Sadness and Confusion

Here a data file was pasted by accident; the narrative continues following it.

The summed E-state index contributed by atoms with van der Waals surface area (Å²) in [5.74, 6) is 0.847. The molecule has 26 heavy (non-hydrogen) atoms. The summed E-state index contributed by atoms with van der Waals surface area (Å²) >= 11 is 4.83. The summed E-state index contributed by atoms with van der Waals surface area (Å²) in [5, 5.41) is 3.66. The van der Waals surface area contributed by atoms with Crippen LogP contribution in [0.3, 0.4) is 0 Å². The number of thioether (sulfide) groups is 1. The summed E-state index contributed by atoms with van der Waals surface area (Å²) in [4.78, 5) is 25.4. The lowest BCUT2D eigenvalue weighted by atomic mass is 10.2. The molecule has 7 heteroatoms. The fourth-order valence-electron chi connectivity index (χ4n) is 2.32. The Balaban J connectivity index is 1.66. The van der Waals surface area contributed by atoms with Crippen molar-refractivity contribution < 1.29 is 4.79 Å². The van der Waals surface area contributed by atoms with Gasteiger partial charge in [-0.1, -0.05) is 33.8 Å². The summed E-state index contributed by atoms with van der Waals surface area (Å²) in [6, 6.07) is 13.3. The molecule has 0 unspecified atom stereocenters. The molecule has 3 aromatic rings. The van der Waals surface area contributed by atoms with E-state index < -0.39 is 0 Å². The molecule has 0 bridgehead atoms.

Things are about to get a little serious here. On Friday, February 17, 2006, my Auntie Judine was murdered in her home. She lived in a nice neighborhood in an even nicer North County town of San Diego, where violence that is this shocking and permanent is rare. The suspect was a tenant of Judy's, a 26-year-old "man" who was nabbed by the authorities on Saturday. No motive. At least none that I'm aware of yet. What I am aware of is that her son, my childhood buddy, is hurting right now. I know that my parents, who recently moved back to that same town, were counting on Judy finishing the interior design of their new house, and then sitting down for meal after meal together, enjoying each other's company. My sister will never get the recipe to her famous Yiddish treat, but that was only available if she married into Judy’s family anyway (but we somehow knew Judy would give it up one of these days). Judy beat ovarian cancer three years ago... and some desperate fool killed her anyway. I'm not exactly handling the "death" part of this tragedy well, but the "murder" part of it is unreal. It's like every time I break from whatever everyday activity I'm doing, my mind wanders to Judy and there is an awful pang that then follows. I don't know she died. What she was feeling. What her last thoughts were. Did she feel any pain? My earliest memories in San Diego had me across the street, playing with Sean in the backyard, while my mom and Judy cooked/chatted/cleaned in the kitchen. Sean was an inventive kid, always making tire swings, wood swords and pulley-things. Judy was a designer, and would always go to fairs and shows, displaying her work -- I/m sure many of her friends and colleagues are touched by her passing. I've thought more about her the last three days than I have in months, when I saw her during a Christmas Day party at my parents’ new house. Obviously, I didn't say "goodbye" to her in any dramatic or spectacular fashion, heck, I'm not sure we even had that meaningful of a conversation. But I know how meaningful she is to me now. I took for granted the influence she had over my earliest years, and now that she's been taken from us, the world is a sadder, lonelier place without her.